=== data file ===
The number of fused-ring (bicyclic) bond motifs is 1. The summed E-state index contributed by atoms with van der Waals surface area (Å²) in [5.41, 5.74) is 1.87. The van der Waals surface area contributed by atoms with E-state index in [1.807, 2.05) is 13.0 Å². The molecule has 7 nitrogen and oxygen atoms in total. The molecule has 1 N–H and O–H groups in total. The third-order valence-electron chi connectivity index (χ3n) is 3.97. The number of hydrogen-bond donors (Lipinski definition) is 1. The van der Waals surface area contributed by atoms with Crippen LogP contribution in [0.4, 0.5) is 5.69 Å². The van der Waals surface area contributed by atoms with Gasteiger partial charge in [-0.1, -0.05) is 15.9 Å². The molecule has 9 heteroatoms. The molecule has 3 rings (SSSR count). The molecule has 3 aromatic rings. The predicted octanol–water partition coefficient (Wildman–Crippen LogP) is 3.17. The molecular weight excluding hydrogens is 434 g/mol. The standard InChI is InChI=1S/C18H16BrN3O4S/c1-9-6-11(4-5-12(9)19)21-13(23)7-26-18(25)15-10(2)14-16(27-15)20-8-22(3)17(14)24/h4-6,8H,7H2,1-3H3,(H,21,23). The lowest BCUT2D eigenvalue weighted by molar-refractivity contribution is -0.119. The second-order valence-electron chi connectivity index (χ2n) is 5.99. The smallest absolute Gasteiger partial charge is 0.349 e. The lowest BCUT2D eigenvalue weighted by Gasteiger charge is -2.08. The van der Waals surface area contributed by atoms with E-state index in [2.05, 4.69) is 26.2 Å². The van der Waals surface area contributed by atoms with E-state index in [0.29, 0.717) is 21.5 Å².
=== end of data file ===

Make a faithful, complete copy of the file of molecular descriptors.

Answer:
The number of fused-ring (bicyclic) bond motifs is 1. The summed E-state index contributed by atoms with van der Waals surface area (Å²) in [5.41, 5.74) is 1.87. The van der Waals surface area contributed by atoms with E-state index in [1.807, 2.05) is 13.0 Å². The molecule has 7 nitrogen and oxygen atoms in total. The molecule has 1 N–H and O–H groups in total. The third-order valence-electron chi connectivity index (χ3n) is 3.97. The number of hydrogen-bond donors (Lipinski definition) is 1. The van der Waals surface area contributed by atoms with Crippen LogP contribution in [0.4, 0.5) is 5.69 Å². The van der Waals surface area contributed by atoms with Gasteiger partial charge in [-0.1, -0.05) is 15.9 Å². The molecule has 9 heteroatoms. The molecule has 3 rings (SSSR count). The molecule has 3 aromatic rings. The predicted octanol–water partition coefficient (Wildman–Crippen LogP) is 3.17. The molecular weight excluding hydrogens is 434 g/mol. The standard InChI is InChI=1S/C18H16BrN3O4S/c1-9-6-11(4-5-12(9)19)21-13(23)7-26-18(25)15-10(2)14-16(27-15)20-8-22(3)17(14)24/h4-6,8H,7H2,1-3H3,(H,21,23). The lowest BCUT2D eigenvalue weighted by molar-refractivity contribution is -0.119. The second-order valence-electron chi connectivity index (χ2n) is 5.99. The smallest absolute Gasteiger partial charge is 0.349 e. The lowest BCUT2D eigenvalue weighted by Gasteiger charge is -2.08. The van der Waals surface area contributed by atoms with E-state index in [2.05, 4.69) is 26.2 Å². The van der Waals surface area contributed by atoms with E-state index in [0.29, 0.717) is 21.5 Å².